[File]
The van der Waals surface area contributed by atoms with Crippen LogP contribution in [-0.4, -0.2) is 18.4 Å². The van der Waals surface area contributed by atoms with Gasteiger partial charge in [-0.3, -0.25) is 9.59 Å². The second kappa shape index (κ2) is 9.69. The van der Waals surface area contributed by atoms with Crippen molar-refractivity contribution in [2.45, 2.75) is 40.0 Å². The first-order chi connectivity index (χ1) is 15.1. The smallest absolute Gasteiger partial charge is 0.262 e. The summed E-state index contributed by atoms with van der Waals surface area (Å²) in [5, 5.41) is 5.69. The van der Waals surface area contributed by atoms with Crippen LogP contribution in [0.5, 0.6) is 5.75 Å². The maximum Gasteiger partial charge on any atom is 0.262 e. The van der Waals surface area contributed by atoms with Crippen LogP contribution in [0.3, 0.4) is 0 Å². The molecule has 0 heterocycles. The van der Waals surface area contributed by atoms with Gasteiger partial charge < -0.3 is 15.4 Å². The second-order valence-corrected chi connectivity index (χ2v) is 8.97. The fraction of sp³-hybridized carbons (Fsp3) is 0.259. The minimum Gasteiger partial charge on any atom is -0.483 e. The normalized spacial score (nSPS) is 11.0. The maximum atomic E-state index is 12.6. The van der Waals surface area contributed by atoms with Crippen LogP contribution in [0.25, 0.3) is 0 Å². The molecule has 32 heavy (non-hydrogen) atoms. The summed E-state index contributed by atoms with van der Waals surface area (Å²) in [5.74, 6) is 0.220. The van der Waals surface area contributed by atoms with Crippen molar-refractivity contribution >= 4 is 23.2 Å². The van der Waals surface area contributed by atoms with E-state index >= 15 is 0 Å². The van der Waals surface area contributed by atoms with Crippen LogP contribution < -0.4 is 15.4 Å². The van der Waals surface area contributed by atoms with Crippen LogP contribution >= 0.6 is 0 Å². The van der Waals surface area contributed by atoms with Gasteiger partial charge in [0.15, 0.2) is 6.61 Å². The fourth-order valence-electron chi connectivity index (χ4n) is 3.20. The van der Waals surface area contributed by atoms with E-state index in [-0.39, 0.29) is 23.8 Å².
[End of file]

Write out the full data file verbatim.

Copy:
The van der Waals surface area contributed by atoms with Crippen LogP contribution in [-0.4, -0.2) is 18.4 Å². The van der Waals surface area contributed by atoms with Gasteiger partial charge in [-0.3, -0.25) is 9.59 Å². The second kappa shape index (κ2) is 9.69. The van der Waals surface area contributed by atoms with Crippen molar-refractivity contribution in [2.45, 2.75) is 40.0 Å². The first-order chi connectivity index (χ1) is 15.1. The smallest absolute Gasteiger partial charge is 0.262 e. The summed E-state index contributed by atoms with van der Waals surface area (Å²) in [5, 5.41) is 5.69. The van der Waals surface area contributed by atoms with Crippen LogP contribution in [0.5, 0.6) is 5.75 Å². The maximum Gasteiger partial charge on any atom is 0.262 e. The van der Waals surface area contributed by atoms with Crippen LogP contribution in [0.3, 0.4) is 0 Å². The molecule has 0 heterocycles. The van der Waals surface area contributed by atoms with Gasteiger partial charge < -0.3 is 15.4 Å². The second-order valence-corrected chi connectivity index (χ2v) is 8.97. The fraction of sp³-hybridized carbons (Fsp3) is 0.259. The minimum Gasteiger partial charge on any atom is -0.483 e. The normalized spacial score (nSPS) is 11.0. The maximum atomic E-state index is 12.6. The van der Waals surface area contributed by atoms with Crippen LogP contribution in [0.25, 0.3) is 0 Å². The molecule has 32 heavy (non-hydrogen) atoms. The summed E-state index contributed by atoms with van der Waals surface area (Å²) in [5.74, 6) is 0.220. The van der Waals surface area contributed by atoms with Crippen molar-refractivity contribution >= 4 is 23.2 Å². The van der Waals surface area contributed by atoms with E-state index >= 15 is 0 Å². The van der Waals surface area contributed by atoms with Crippen LogP contribution < -0.4 is 15.4 Å². The van der Waals surface area contributed by atoms with Crippen LogP contribution >= 0.6 is 0 Å². The van der Waals surface area contributed by atoms with Gasteiger partial charge in [0.15, 0.2) is 6.61 Å². The fourth-order valence-electron chi connectivity index (χ4n) is 3.20. The van der Waals surface area contributed by atoms with E-state index in [-0.39, 0.29) is 23.8 Å².